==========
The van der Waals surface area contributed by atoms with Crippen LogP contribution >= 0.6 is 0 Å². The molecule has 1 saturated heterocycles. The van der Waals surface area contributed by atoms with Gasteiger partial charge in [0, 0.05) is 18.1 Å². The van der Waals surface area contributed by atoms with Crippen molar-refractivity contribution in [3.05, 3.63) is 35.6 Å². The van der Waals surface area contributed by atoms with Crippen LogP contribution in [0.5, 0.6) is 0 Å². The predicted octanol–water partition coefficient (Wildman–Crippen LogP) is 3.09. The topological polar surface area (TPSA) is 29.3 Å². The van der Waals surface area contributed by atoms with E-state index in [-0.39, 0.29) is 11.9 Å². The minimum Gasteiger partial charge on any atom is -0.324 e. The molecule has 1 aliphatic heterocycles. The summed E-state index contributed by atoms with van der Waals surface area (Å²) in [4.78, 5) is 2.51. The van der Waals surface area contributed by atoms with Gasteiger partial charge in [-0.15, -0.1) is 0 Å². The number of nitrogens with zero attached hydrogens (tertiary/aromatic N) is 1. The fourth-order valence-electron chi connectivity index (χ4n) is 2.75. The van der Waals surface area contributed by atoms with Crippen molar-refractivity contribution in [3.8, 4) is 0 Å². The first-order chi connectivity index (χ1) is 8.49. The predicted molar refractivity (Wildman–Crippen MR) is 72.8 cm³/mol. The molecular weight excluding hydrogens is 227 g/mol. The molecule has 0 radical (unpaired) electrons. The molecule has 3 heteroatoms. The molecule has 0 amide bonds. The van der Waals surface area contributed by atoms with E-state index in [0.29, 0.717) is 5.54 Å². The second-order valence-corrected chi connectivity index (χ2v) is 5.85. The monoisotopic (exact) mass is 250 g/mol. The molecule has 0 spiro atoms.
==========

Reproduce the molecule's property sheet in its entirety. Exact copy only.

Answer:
The van der Waals surface area contributed by atoms with Crippen LogP contribution >= 0.6 is 0 Å². The molecule has 1 saturated heterocycles. The van der Waals surface area contributed by atoms with Gasteiger partial charge in [0, 0.05) is 18.1 Å². The van der Waals surface area contributed by atoms with Crippen molar-refractivity contribution in [3.05, 3.63) is 35.6 Å². The van der Waals surface area contributed by atoms with Crippen LogP contribution in [0.5, 0.6) is 0 Å². The predicted octanol–water partition coefficient (Wildman–Crippen LogP) is 3.09. The topological polar surface area (TPSA) is 29.3 Å². The van der Waals surface area contributed by atoms with E-state index in [-0.39, 0.29) is 11.9 Å². The minimum Gasteiger partial charge on any atom is -0.324 e. The molecule has 1 aliphatic heterocycles. The summed E-state index contributed by atoms with van der Waals surface area (Å²) in [4.78, 5) is 2.51. The van der Waals surface area contributed by atoms with Gasteiger partial charge in [-0.15, -0.1) is 0 Å². The number of nitrogens with zero attached hydrogens (tertiary/aromatic N) is 1. The fourth-order valence-electron chi connectivity index (χ4n) is 2.75. The van der Waals surface area contributed by atoms with Crippen molar-refractivity contribution in [3.8, 4) is 0 Å². The first-order chi connectivity index (χ1) is 8.49. The predicted molar refractivity (Wildman–Crippen MR) is 72.8 cm³/mol. The molecular weight excluding hydrogens is 227 g/mol. The molecule has 0 radical (unpaired) electrons. The molecule has 3 heteroatoms. The molecule has 0 amide bonds. The van der Waals surface area contributed by atoms with E-state index in [0.29, 0.717) is 5.54 Å². The second-order valence-corrected chi connectivity index (χ2v) is 5.85. The monoisotopic (exact) mass is 250 g/mol. The molecule has 0 spiro atoms.